“What you Can do to Prevent Alzheimer’s” by Lisa Genova

Published: 2021-07-18 06:45:05
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For this video application, we are watching the video from TED of What You Can Do to Prevent Alzheimer’s by Lisa Genova, here a brief summary of the video. As the video starts, Lisa Genova, an American neuroscientist and author of several books; gives a brief statistic by telling everyone that one in three has Alzheimer’s disease. Scientists have done so many researches to find a treatment or even a cure of this horrific disease, unfortunately, there has not been one yet. However, Genova has a way to change the statistics of people suffering Alzheimer’s disease, the first proceeds talking about the neuroscience of Alzheimer’s, how this disease begins, and the process of how it increases. Later on, she gives her first solution of how to prevent this disease by creating a preventative medicine that can intervene in the process of keeping the amyloid plaques lower rather than reaching the tipping point. Even though, medicines that can do this has been developed and tested; which each has not been successful. She claims that the previously tested medicines have not worked because the patients had higher levels of the Alzheimer diseases. Genova states preventative treatment and lifestyle habits could benefit our chances of not developing the Alzheimer’s disease. Genova also claims that there are many risk factors that should be avoided to prevent the Alzheimer’s disease. One of these risk factors being lack of deep sleep. Lisa Genova concludes her speech and presentation by pointing out that the true benefit to improving your chances of not developing the Alzheimer’s disease, is to increase, enhance, and strengthen your synaptic connections between your neurons. With more synaptic connections being made every day, especially about singular subjects, then it is harder for amyloid plaque to block all your connections to one memory or subject of thought.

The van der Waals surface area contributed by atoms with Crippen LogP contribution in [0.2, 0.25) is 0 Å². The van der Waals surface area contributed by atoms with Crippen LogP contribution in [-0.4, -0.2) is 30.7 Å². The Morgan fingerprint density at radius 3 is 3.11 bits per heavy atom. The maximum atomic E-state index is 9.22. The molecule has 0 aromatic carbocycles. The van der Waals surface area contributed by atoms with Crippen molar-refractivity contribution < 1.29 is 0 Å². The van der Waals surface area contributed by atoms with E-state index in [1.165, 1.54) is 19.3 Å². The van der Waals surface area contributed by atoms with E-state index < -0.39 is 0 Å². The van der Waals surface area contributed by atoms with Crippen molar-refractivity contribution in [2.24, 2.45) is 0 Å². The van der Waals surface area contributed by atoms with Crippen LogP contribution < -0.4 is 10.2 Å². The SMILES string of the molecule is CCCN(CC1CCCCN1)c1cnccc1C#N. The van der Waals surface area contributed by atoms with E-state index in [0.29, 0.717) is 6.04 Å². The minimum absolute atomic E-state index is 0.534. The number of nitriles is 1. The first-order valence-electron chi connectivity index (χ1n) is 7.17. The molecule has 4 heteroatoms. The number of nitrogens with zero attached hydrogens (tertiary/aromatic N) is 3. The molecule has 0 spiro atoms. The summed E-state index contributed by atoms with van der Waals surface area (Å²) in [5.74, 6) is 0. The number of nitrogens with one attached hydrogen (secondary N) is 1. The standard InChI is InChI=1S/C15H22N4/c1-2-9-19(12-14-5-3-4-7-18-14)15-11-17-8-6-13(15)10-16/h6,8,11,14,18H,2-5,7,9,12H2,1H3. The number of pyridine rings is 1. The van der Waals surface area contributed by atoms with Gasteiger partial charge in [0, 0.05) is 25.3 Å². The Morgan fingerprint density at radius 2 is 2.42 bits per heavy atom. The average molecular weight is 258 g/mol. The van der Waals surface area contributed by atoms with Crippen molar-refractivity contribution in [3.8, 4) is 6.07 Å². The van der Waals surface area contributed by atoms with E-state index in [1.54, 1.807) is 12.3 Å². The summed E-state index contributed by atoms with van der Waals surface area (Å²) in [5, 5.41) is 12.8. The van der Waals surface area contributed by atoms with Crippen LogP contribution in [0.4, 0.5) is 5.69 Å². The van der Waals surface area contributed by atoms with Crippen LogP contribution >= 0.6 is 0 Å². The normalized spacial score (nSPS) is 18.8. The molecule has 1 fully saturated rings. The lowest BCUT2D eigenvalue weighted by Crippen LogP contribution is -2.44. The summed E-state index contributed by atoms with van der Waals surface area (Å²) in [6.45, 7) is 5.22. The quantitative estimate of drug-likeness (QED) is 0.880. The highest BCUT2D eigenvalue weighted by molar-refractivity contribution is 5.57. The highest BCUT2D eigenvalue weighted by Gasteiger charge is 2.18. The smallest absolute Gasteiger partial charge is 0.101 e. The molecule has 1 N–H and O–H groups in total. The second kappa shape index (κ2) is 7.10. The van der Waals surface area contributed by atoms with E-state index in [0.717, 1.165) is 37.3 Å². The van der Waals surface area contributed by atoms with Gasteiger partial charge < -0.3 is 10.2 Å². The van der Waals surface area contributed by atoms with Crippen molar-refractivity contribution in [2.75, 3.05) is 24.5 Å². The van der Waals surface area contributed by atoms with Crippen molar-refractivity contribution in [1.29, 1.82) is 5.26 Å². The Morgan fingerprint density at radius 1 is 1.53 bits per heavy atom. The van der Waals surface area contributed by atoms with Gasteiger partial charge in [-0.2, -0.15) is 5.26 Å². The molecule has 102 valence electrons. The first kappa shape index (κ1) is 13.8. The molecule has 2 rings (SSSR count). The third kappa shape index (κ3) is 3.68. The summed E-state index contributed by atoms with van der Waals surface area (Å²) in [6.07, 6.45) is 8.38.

The video that we watched applies to two concepts from Chapter 10 of Abnormal Phycology Sixth Edition by Susan Nolen-Hoeksema. I believe that Genova’s speech represents the concepts of Brain Abnormalities in Alzheimer’s Disease and Causes of Alzheimer’s Disease.
Brain Abnormalities in Alzheimer’s Disease: One of the brain abnormalities that the textbook provides is Neurofibrillary Tangles. This tangle are made up of protein called tau. Impede nutrients and other essentials supplies from moving through cells to the extent that cells eventually die. (307) I believe it applies to Genova’s speech because she explains how the patients of mid-stage Alzheimer’s has Neurofibrillary Tangles and inflammation throughout the whole synapse creating a disaster in the neurons and loss of memory. A second brain abnormality that was provided from the textbook is Plaques. These plaques are deposit of a class of protein, called beta-amyloid, that are neurotoxic and accumulate in the spaces between the cells of the cerebral cortex [] and other brain structures critical to memory and cognition. (307) Genova mentions this in her Ted talks when she describes how the beta-amyloid plaque can build up through 15-20 years of age and people would not notice it until it is too late.
Causes of Alzheimer’s Disease: The textbook provides a few examples of causes of Alzheimer’s disease. One of the major causes is generally genetic traits that are hereditary. The textbook identifies that risk of developing Alzheimer’s disease is 1.8 to 4.0 times higher for people with a family history of the disorder than those without such history. (307) Genova also speaks on this subject when she describes the metaphor of a scale, with risk factors on one side of the scale and chances of developing Alzheimer’s on the other. Genova states that if you are genetically related to a person or a line of persons who had or have Alzheimer’s then the scale tips in the favor in increased chances of having already having or developing Alzheimer’s.
Hoeksema-Nolen, Susan. The research Endeavor (Ab)normal Psychology Sixth Edition. McGraw-Hill Education, 2014, pp. 307.

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